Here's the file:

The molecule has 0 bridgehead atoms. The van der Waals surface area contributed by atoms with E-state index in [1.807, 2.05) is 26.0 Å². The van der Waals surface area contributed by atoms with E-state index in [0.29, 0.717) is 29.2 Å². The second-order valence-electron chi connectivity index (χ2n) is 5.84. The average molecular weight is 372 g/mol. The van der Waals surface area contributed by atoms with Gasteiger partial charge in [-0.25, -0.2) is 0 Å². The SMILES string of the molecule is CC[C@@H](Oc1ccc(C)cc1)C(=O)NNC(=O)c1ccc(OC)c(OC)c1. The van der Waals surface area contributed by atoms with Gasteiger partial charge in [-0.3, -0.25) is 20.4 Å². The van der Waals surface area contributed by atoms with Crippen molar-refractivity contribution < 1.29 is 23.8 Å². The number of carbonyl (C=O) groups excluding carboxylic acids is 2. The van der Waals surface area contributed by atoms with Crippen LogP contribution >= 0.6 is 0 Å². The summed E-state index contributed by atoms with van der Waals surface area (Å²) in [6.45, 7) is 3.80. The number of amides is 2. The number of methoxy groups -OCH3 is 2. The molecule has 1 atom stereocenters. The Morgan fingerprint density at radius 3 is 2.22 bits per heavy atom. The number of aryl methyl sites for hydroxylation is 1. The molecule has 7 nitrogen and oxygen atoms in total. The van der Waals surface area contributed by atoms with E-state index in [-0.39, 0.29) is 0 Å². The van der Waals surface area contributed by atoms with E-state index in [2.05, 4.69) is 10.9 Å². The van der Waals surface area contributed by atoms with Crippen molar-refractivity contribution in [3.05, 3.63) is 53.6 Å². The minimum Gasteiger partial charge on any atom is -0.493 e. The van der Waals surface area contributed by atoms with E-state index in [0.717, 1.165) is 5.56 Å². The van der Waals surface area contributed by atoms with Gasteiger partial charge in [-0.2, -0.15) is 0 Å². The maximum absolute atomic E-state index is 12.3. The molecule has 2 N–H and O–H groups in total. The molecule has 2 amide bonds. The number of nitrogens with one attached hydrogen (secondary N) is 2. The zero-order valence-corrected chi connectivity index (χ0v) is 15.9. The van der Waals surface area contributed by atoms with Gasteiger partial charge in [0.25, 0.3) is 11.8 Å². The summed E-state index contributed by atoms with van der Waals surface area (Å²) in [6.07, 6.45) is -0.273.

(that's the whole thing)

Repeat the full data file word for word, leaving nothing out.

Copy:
The molecule has 0 bridgehead atoms. The van der Waals surface area contributed by atoms with E-state index in [1.807, 2.05) is 26.0 Å². The van der Waals surface area contributed by atoms with E-state index in [0.29, 0.717) is 29.2 Å². The second-order valence-electron chi connectivity index (χ2n) is 5.84. The average molecular weight is 372 g/mol. The van der Waals surface area contributed by atoms with Gasteiger partial charge in [-0.25, -0.2) is 0 Å². The SMILES string of the molecule is CC[C@@H](Oc1ccc(C)cc1)C(=O)NNC(=O)c1ccc(OC)c(OC)c1. The van der Waals surface area contributed by atoms with Gasteiger partial charge in [-0.3, -0.25) is 20.4 Å². The van der Waals surface area contributed by atoms with Crippen molar-refractivity contribution < 1.29 is 23.8 Å². The number of carbonyl (C=O) groups excluding carboxylic acids is 2. The van der Waals surface area contributed by atoms with Crippen LogP contribution >= 0.6 is 0 Å². The summed E-state index contributed by atoms with van der Waals surface area (Å²) in [6.45, 7) is 3.80. The number of amides is 2. The number of methoxy groups -OCH3 is 2. The molecule has 1 atom stereocenters. The Morgan fingerprint density at radius 3 is 2.22 bits per heavy atom. The number of aryl methyl sites for hydroxylation is 1. The molecule has 7 nitrogen and oxygen atoms in total. The van der Waals surface area contributed by atoms with E-state index in [-0.39, 0.29) is 0 Å². The van der Waals surface area contributed by atoms with E-state index in [2.05, 4.69) is 10.9 Å². The van der Waals surface area contributed by atoms with Crippen molar-refractivity contribution in [3.05, 3.63) is 53.6 Å². The minimum Gasteiger partial charge on any atom is -0.493 e. The van der Waals surface area contributed by atoms with E-state index in [0.717, 1.165) is 5.56 Å². The van der Waals surface area contributed by atoms with Gasteiger partial charge in [-0.2, -0.15) is 0 Å². The maximum absolute atomic E-state index is 12.3. The molecule has 2 N–H and O–H groups in total. The molecule has 2 amide bonds. The number of nitrogens with one attached hydrogen (secondary N) is 2. The zero-order valence-corrected chi connectivity index (χ0v) is 15.9. The van der Waals surface area contributed by atoms with Gasteiger partial charge in [0.25, 0.3) is 11.8 Å². The summed E-state index contributed by atoms with van der Waals surface area (Å²) in [6.07, 6.45) is -0.273.